ANZ's parting of the ways with former chief executive David Hisco over an expenses dispute should serve as a wake-up call for employers and employees, say experts in the field.
ANZ announced on Monday that Hisco would be departing his $3 million plus a year job immediately after an investigation which alleged he "mis-characterised" certain personal expenses as business expenses.
Those expenses, which ran into the "tens of thousands of dollars" over Hisco's nine-year stint as chief executive, included personal use of chauffeur-driven cars and storage of wine in Australia - his country of birth.
Danny Gelb, an employment law advocate, said: "I think this is a wake-up for employers to make sure they have the right policies in place. And for employees to make sure they are clear on those policies."
ANZ New Zealand chairman Sir John Key has said Hisco believed he had an agreement with the previous group chief executive of the Australian bank over the use of chauffeur-driven cars.
"David is adamant he had authority for the expenditure undertaken, if he did have that authority is it oral in nature. It is difficult to establish one way or the other."
Gelb said oral agreements were difficult.
"It is always dangerous to operate with a verbal agreement."
While they were binding that was only the case if they could be backed up which required written documentation, he said.
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Gelb said for most employees the rules on expenses were fairly clear.
"When you get to the likes of executives it has got to pass the sniff test. Before you commit the company to any expenses is there some written document that can be referred to?"
He said at the heart of any conflict was whether the expenses were for the benefit of the individual or the company.
Max Whitehead, a human relations consultation, said he had already received a call from one client wanting to go over its policies in the wake of the Hisco fiasco and he believed others would be doing the same.
"From both an employer and employee perspective you want it to be very prescriptive in terms of the parameters that can be utilised."
The challenge was the higher up the organisation a person was the higher the level of trust, which had to be the case because they had access to company finances, he said.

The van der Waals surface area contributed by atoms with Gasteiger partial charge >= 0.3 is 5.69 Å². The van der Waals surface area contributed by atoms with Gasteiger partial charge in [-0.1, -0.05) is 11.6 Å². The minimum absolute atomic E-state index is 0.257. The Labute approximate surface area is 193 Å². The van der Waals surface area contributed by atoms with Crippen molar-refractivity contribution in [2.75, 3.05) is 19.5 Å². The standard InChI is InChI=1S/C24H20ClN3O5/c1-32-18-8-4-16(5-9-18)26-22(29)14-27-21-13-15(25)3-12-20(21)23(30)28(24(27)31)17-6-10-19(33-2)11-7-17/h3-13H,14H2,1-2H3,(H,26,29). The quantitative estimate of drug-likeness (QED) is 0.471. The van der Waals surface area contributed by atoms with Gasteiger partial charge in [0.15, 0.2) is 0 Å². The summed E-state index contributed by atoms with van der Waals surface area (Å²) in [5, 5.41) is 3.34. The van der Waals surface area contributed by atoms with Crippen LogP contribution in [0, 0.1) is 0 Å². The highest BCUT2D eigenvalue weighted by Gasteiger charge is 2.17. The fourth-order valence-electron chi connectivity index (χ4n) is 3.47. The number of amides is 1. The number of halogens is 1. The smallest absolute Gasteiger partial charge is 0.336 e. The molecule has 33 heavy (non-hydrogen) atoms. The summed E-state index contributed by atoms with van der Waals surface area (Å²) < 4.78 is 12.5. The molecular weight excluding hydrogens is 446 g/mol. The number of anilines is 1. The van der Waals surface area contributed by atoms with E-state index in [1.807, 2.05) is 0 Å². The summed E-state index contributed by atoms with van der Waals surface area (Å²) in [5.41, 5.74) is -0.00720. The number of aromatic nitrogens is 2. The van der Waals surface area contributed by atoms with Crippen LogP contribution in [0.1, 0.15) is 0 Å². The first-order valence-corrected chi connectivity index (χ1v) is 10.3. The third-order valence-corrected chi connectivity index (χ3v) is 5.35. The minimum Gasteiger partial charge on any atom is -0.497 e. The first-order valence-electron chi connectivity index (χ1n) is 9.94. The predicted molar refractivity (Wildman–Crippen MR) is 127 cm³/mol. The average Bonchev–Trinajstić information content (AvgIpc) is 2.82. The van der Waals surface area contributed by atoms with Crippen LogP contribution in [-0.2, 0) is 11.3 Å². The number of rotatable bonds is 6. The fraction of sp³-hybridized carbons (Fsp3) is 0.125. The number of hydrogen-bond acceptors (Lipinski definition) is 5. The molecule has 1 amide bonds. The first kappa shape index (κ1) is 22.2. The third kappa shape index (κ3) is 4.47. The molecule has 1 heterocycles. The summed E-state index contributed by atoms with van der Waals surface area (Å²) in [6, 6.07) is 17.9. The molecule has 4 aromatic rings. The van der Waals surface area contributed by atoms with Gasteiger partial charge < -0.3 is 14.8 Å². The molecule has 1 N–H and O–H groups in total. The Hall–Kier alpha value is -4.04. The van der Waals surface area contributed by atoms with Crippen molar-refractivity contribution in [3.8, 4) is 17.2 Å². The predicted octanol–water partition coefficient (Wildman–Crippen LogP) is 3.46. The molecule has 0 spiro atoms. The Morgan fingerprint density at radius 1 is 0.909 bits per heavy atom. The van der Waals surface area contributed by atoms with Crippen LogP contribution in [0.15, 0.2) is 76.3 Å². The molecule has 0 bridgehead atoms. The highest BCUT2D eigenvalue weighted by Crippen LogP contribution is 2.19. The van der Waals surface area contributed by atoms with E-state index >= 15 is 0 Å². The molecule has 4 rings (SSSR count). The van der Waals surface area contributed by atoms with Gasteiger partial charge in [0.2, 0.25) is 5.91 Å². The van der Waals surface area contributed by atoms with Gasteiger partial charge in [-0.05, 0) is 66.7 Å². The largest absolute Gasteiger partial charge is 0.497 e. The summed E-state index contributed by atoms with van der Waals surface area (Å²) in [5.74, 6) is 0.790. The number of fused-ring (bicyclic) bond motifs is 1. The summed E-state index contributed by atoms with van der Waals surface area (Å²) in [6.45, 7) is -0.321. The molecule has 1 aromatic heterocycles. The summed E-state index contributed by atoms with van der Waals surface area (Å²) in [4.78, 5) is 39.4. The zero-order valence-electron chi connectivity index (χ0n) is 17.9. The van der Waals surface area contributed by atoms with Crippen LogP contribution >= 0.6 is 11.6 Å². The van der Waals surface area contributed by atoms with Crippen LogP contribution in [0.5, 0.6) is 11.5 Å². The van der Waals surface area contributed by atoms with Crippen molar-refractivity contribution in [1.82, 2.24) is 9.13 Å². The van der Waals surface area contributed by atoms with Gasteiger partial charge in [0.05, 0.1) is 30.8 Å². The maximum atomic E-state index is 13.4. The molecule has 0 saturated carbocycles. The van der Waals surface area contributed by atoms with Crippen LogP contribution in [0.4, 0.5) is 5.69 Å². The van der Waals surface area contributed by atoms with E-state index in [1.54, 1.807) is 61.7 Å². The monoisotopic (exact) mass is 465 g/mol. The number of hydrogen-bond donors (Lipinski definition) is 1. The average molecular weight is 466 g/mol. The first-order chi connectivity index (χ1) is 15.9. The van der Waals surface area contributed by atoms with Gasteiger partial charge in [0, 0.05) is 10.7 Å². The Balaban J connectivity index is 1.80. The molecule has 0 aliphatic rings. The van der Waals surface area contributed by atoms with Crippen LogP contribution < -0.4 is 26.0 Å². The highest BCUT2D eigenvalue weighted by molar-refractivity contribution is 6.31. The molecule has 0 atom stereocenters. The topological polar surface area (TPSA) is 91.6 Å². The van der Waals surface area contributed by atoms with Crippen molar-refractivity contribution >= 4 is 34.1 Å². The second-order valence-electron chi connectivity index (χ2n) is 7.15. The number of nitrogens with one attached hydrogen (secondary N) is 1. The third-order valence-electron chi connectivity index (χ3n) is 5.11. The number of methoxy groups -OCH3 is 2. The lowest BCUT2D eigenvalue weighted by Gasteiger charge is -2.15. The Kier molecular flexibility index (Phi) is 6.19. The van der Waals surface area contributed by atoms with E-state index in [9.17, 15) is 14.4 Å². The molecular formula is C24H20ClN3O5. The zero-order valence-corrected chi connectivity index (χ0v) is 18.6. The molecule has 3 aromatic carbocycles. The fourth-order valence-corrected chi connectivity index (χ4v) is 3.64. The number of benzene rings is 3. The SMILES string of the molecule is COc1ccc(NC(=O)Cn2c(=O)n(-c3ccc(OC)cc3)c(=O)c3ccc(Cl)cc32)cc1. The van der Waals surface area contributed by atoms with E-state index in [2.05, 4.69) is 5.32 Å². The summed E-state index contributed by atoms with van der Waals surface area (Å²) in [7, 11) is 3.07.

"The CEO should know better and show by example."
The lower down the chain the more prescriptive it got although some organisations gave certain staff like sales representatives more freedom.
"If they have got someone going off to China they will say make sure you wine and dine the potential customers."
Whitehead said what had changed in recent years was the level of monitoring companies now had regarding staff.
"In the past it was a lot of trust and done on a handshake. What is more sophisticated now is the monitoring."
He said employers could track vehicle use, phone use and even the location of their employees much more easily now.
John McGill, chief executive of Strategic Pay, said the biggest change over the last 10 years was transparency.
"The general nature and scope of executive remuneration hasn't changed."
"But there is a lot more transparency expected particularly from listed companies and big corporates."
Last year the NZX introduced a code of conduct for listed companies, catching up with Australia and other countries, which had already moved on this, McGill said.
"I think it is up to the organisation to get policies right and explain them."
"This was avoidable for the bank."
McGill said it was a reminder for companies to look at the transparency rules in New Zealand.
"This is a clear example of publicity you don't want. I'm sure they [ANZ] would rather be talking about the bank and its products."